Tidewater glaciers as “climate refugia” for zooplankton-dependent food web in Kongsfjorden, Svalbard
Peer reviewed, Journal article
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Original versionFrontiers in Marine Science. 2023, 10 . 10.3389/fmars.2023.1161912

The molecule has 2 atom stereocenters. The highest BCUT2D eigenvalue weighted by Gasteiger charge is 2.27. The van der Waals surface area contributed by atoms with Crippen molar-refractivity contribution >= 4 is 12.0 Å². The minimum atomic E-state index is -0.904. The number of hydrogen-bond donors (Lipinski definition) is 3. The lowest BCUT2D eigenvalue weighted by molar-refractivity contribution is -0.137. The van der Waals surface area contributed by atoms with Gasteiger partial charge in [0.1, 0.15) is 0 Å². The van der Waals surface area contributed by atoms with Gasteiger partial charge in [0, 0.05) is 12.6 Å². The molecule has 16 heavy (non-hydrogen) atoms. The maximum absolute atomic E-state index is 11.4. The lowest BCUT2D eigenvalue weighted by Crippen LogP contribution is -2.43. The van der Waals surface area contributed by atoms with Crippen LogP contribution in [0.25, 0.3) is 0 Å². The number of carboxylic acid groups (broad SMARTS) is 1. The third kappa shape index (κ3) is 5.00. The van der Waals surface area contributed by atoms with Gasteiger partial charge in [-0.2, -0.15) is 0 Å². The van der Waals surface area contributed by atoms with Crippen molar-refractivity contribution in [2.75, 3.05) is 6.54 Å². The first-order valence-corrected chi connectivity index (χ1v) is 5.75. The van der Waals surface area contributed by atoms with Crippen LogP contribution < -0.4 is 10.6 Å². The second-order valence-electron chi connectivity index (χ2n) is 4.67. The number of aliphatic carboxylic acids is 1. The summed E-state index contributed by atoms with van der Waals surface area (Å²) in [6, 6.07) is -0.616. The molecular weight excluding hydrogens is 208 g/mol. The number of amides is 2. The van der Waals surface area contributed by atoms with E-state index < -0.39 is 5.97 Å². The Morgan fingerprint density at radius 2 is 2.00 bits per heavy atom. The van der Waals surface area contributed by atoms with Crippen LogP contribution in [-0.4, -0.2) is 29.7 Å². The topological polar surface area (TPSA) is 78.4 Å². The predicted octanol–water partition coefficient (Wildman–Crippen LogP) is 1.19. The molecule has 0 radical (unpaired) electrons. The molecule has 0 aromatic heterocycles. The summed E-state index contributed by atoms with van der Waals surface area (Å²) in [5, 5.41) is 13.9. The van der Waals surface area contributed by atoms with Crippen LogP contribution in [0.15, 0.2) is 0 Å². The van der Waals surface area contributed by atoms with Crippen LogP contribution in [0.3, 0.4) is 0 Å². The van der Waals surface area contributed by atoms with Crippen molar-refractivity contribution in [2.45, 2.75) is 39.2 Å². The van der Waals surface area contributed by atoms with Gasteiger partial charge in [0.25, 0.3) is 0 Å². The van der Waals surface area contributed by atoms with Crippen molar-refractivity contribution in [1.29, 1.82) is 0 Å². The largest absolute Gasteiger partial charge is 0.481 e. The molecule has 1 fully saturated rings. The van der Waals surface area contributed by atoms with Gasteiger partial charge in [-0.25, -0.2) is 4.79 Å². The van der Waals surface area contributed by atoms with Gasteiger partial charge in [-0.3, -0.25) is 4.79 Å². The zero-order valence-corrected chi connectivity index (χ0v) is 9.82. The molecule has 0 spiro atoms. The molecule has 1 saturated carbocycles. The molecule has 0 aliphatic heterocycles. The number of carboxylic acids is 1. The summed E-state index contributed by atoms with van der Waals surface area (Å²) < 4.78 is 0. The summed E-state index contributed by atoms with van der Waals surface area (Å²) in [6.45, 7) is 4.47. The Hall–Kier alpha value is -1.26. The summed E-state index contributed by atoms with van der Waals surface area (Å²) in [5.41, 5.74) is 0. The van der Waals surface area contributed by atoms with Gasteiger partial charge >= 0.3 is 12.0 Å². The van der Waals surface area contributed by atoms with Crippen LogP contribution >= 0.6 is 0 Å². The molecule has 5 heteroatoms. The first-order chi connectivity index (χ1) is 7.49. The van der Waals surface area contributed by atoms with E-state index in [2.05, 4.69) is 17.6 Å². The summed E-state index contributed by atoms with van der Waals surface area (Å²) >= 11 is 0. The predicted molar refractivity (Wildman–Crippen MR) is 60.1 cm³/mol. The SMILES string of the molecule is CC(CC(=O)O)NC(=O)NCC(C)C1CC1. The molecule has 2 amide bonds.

With climate warming, many tidewater glaciers are retreating. Fresh, sediment-rich sub-glacial meltwater is discharged at the glacier grounding line, where it mixes with deep marine water resulting in an upwelling of a plume visible in front of the glacial wall. Zooplankton may suffer increased mortality within the plume due to osmotic shock when brought in contact with the rising meltwater. The constant replenishment of zooplankton and juvenile fish to the surface areas attracts surface-foraging seabirds. Because access to other feeding areas, such as the marginal ice zone, has become energetically costly due to reduced sea-ice extent, glacial plumes may become increasingly important as “climate refugia” providing enhanced prey availability. Here, we investigated zooplankton concentrations within the plume and adjacent waters of four tidewater glaciers in Kongsfjorden, Svalbard, in early August 2016 and late July 2017. Our aim was to compare the zooplankton composition, abundance, and isotopic signatures within the plumes to those in adjacent fjord and shelf waters. Our hypothesis was that the plumes resulted in increased zooplankton mortality through osmotic shock and increased prey availability to predators. The mortality due to osmotic shock in the glacial plume was low (<5% dead organisms in samples), although slightly higher than in surrounding waters. This indicates that plumes are inefficient “death traps” for zooplankton. However, the high abundance and biomass of zooplankton within plume areas suggest that the “elevator effect” of rising glacial water supplies zooplankton to the sea surface, thereby enhancing prey availability for surface-feeding seabirds. Thus, our study provides evidence that glacial plumes are important as “climate refugia” for foraging seabirds. Stable isotope signatures showed that the glacial bay zooplankton and fish community represent a distinct isotopic niche. Additionally, zooplankton mortality associated with the plume estimated over 100-days of melt season supports a flux of 12.8 tonnes of organic carbon to benthic communities in the glacial bays. Benthic scavengers, such as Onisimus caricus and Anonyx nugax, were abundant in the glacial bay, where they feed on sinking organic matter.